If you are at all interested in films, or the film industry, you would likely have heard of Parasite. The South Korean black comedy thriller film directed and written by Bong Joon-ho has been taking the world by storm over the past year, and on Sunday night, the film made record-breaking history by winning Best Picture at the 92nd Academy Awards, becoming the first foreign language film to do so. Not only that, but the film also took away Best International Feature Film, Best Original Screenplay and Best Director, the latter of which was a huge surprise with many predicting Sam Mendes would take that honour.
There is much, much to praise about the film, but one of the main reasons has to be the fantastic editing by Joon-ho’s Okja collaborator, Yang Jin-mo, who unfortunately was snubbed by the Academy for his brilliant work. One of the best examples of this is the famous “peach scene”, which already feels like an iconic and famous piece of cinema.
The scene in question takes place around the half way mark of the film. At this point in the story, the poor and unemployed Kim family, a nuclear family of four, have all (the exception of the mother, Chung-sook) infiltrated their way into the rich and upper class Park family, and are now looking for a way to get Chung-sook a job in the household. And all within the space of one beautifully crafted and controlled montage (which apparently consisted of 60 different shots all within just over 5 minutes), we see the Kim family create a carefully-conducted plan to get the Park family’s housekeeper, Moon-gwang (Lee Jung-eun) fired by creating a lie that she has tuberculosis, knowing that Park matriach, Yeon-gyo will likely fire her, and then Chung-sook can take her place.
It has been stated by many that Parasite is very much a film of two halves, and has been described by Joon-ho as almost two movies in one. The first movie, takes place in the first 50 minutes or so, plays out almost like a heist film. It has a slow-building ease and tension to it, as we get to know all of our heroes in the form of the Kim family – consisting of father, Ki-taek (Song Kang-ho), son, Ki-woo (Choi Woo-shik), daughter, Ki-jeong (Park so-dam) and mother, Chung-sook (Jang Hye-jin). In a very similar style to a lot of films in the heist genre, the director takes us through their woes, and we start to feel sorry for them and their impoverished and poor lifestyle.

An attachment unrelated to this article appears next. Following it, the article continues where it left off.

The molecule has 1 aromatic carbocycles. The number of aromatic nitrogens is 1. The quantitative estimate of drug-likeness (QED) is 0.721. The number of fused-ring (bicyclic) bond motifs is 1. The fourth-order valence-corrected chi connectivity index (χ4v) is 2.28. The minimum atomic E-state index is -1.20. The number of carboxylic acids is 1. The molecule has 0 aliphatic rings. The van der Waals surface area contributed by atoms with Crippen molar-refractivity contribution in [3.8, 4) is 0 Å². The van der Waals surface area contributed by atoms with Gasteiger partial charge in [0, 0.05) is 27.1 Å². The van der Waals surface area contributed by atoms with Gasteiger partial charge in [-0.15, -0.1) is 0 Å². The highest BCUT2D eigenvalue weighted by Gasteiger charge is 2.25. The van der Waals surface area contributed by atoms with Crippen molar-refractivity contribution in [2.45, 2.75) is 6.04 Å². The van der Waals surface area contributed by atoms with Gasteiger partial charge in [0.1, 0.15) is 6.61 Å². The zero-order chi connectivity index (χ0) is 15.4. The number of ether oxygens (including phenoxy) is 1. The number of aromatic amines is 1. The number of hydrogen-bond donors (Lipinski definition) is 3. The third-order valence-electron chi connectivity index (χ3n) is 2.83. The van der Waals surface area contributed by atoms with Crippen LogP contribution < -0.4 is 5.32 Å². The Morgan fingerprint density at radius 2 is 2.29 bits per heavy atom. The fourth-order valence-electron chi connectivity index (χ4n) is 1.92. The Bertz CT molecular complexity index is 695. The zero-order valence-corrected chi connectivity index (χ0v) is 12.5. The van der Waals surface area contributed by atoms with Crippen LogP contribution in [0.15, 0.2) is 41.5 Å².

This montage ultimately feels like a climax to the heist film part of the film – it is a climax of the first movie. It is the moment at the end of Ocean’s Eleven when George Clooney and co pull off their impressive heist – we see the Kim family all get high-paying, successful jobs, and become the higher class individuals that they have always dreamt of being. However, that is only the first movie, and as the film continues into the second act, it turns into a completely different movie. Around the time of a doorbell ring (which takes place at the exact halfway point in the film), the film completely changes genre to a heist film into a tense thriller movie, with even some elements of horror.
The montage in question, however, details the Kim family attempting to make it look like Chung-sook has tuberculosis by exploiting her allergy to peaches, or more importantly, her allergy to peach fuzz. The art of the montage is very important to the film as it creates a particular rhythm and pace for the film. Joon-ho creating a rhythm and pace for his films is not uncommon (his 2013 film, Snowpiercer is a prime example of this), and he does this so he can make his movie flow a lot better. Therefore, he can pull off his various tonal swifts with complete ease – the film is already a weird heist film/ thriller hybrid, but combines various other genres from comedy to horror to almost Shakespearian-like tragedy.